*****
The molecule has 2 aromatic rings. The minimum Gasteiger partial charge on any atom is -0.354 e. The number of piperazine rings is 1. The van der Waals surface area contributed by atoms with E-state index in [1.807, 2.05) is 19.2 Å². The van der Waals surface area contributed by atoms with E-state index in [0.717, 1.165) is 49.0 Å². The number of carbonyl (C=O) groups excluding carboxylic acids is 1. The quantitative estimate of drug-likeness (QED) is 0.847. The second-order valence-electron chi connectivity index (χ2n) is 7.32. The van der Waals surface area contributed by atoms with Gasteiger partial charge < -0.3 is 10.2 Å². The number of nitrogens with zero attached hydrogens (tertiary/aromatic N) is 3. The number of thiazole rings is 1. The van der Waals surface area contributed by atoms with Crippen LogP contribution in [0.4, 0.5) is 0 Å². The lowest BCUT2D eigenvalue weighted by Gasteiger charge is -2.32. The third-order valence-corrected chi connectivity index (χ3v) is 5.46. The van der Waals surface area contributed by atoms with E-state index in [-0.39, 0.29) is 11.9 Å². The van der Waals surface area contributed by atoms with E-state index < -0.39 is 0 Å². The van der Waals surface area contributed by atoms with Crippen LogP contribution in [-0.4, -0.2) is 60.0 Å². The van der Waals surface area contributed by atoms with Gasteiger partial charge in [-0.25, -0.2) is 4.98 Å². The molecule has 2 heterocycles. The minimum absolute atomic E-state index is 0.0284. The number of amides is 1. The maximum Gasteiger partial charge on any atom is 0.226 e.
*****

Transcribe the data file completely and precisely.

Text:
The molecule has 2 aromatic rings. The minimum Gasteiger partial charge on any atom is -0.354 e. The number of piperazine rings is 1. The van der Waals surface area contributed by atoms with E-state index in [1.807, 2.05) is 19.2 Å². The van der Waals surface area contributed by atoms with E-state index in [0.717, 1.165) is 49.0 Å². The number of carbonyl (C=O) groups excluding carboxylic acids is 1. The quantitative estimate of drug-likeness (QED) is 0.847. The second-order valence-electron chi connectivity index (χ2n) is 7.32. The van der Waals surface area contributed by atoms with Gasteiger partial charge < -0.3 is 10.2 Å². The number of nitrogens with zero attached hydrogens (tertiary/aromatic N) is 3. The number of thiazole rings is 1. The van der Waals surface area contributed by atoms with Crippen LogP contribution in [0.4, 0.5) is 0 Å². The lowest BCUT2D eigenvalue weighted by Gasteiger charge is -2.32. The third-order valence-corrected chi connectivity index (χ3v) is 5.46. The van der Waals surface area contributed by atoms with E-state index in [-0.39, 0.29) is 11.9 Å². The van der Waals surface area contributed by atoms with E-state index < -0.39 is 0 Å². The van der Waals surface area contributed by atoms with Crippen LogP contribution in [-0.4, -0.2) is 60.0 Å². The van der Waals surface area contributed by atoms with Gasteiger partial charge in [-0.25, -0.2) is 4.98 Å². The molecule has 2 heterocycles. The minimum absolute atomic E-state index is 0.0284. The number of amides is 1. The maximum Gasteiger partial charge on any atom is 0.226 e.